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Discussion Starter #1
SO pretty much every season I have to buy an expansion tank. This last one lasted me three hundred miles....I mean really? I am starting to realize my Ducati is the most unreliable machine I own..and almost the most taken care of with the least amount of miles. Honestly losing faith considering there is no fix for these little things...only compromises. Seems the only real fix is to get a metal one..but that makes it near impossible to check the level without removing the tank. :kaioken: Anyone else have any insight?
 

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-.- old news.
Get an aluminum tank from motowheels.
And don't be too lazy about checking your fuel level by open the cap lol
 

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Coolant level

And from what I see, the tank needs to come off to do that.
I gotta remove the air intakes on my 848 to get access to the radiator when I had to refill as well.
One of the flaws about Ducati since their design is compact so they use every space they get.
There's a space small enough for me to look at the levels but I feel you.
It's PITA
 

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Your problem is most likely the blow-off system. The cap has a spring in it and that whole thing gets gummed up. You've gotta make sure its free-flowing, otherwise you'll blow up the expansion tank. I had only ONE expansion tank failure over three years and it was on a tank which was from the 90's, it was simply worn out. But on customers bikes, I see the problem all the time, I use to keep spare tanks in my garage just to deal with these issues.

Needless to say, you've gotta go through the whole system and insure its working. I bet there is a very small issue you haven't discovered yet. The new tanks are far less brittle and I've never seen one go bad.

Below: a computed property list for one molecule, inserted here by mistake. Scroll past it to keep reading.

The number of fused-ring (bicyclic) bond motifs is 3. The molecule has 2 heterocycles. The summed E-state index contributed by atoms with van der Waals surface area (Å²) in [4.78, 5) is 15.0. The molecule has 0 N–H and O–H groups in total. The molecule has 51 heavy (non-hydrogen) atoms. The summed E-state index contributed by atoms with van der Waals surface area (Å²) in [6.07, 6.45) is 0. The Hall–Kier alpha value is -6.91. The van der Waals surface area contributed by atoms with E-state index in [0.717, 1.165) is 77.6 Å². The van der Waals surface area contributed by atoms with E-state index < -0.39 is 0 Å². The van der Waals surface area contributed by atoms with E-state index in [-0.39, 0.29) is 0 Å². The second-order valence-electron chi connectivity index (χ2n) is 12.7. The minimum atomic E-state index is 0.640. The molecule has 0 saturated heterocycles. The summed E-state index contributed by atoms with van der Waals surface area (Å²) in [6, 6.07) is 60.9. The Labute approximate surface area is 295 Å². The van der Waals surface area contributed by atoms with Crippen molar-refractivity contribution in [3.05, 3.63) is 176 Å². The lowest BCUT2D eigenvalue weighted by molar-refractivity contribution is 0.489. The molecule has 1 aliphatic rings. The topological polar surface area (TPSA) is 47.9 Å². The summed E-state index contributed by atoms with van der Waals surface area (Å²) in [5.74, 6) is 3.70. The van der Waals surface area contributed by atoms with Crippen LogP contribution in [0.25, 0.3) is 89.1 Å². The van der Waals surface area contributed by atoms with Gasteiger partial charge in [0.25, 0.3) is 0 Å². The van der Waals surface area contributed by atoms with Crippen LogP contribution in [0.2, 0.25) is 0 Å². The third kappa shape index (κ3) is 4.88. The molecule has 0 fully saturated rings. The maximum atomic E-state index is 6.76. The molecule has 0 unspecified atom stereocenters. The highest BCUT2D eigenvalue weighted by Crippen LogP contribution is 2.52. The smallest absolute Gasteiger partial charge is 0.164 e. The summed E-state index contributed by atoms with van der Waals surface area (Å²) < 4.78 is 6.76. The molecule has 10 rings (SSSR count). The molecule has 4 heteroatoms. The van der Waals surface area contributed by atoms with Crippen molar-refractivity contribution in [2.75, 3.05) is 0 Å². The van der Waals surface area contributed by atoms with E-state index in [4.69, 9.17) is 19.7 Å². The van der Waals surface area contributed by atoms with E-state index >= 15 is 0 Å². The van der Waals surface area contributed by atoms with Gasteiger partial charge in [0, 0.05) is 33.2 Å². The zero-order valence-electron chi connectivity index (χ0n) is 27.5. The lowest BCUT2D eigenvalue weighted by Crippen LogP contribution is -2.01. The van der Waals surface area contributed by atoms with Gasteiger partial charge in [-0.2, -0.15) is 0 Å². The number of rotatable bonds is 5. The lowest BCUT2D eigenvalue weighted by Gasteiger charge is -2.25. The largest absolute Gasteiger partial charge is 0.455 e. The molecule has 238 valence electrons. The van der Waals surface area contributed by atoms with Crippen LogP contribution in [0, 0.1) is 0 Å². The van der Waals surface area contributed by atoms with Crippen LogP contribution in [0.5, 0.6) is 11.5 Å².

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The pressure in the cooling system is controlled by the pressure relief valve in the coolant expansion tank cap. If pressure is excessive, the valve spring preload is overcome and the valve opens allowing coolant to flow into the auxiliary holding tank located between the cylinders. If the relief valve is defective or the flow path to the holding tank is blocked (check the hole in the cap's rubber washer) the pressure can exceed the design allowable.
That said, the problem with cracked coolant expansion tanks first started with the 916 and continues today. A leak develops at the tank's mold line (parallel to the fork tube) and appears to be caused by fatigue from thermal cycling and vibration.
The main reason that a Ducati superbike coolant tank cracks is that the tank expands as it get hot but there’s not enough clearance around it to allow free expansion in all directions. In particular, there is a rubber grommet that holds the tank in place and presses it tightly against the frame. Because the grommet is somewhat oversized, it causes the hot plastic tank to be compressed by the frame and receive vibration transmitted through the frame.

The solution to the problem is when you install the replacement tank, trim the rubber grommet to compensate for this design flaw.
 

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Discussion Starter #7
FYI we went through the cooling system the first time it happened. And yes, I also have already trimmed the rubber grommets. I will look at the cap. And a guy here in town goes through one every two years...but doesn't ride a often a I do
 

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..but that makes it near impossible to check the level without removing the tank. :kaioken: Anyone else have any insight?
I have a metal one on my bike.
I can tap the sides of the aluminum tank to tell where the fluid level is.

I've never had any problems with low coolant levels since I installed the aluminum tank.

-M
 
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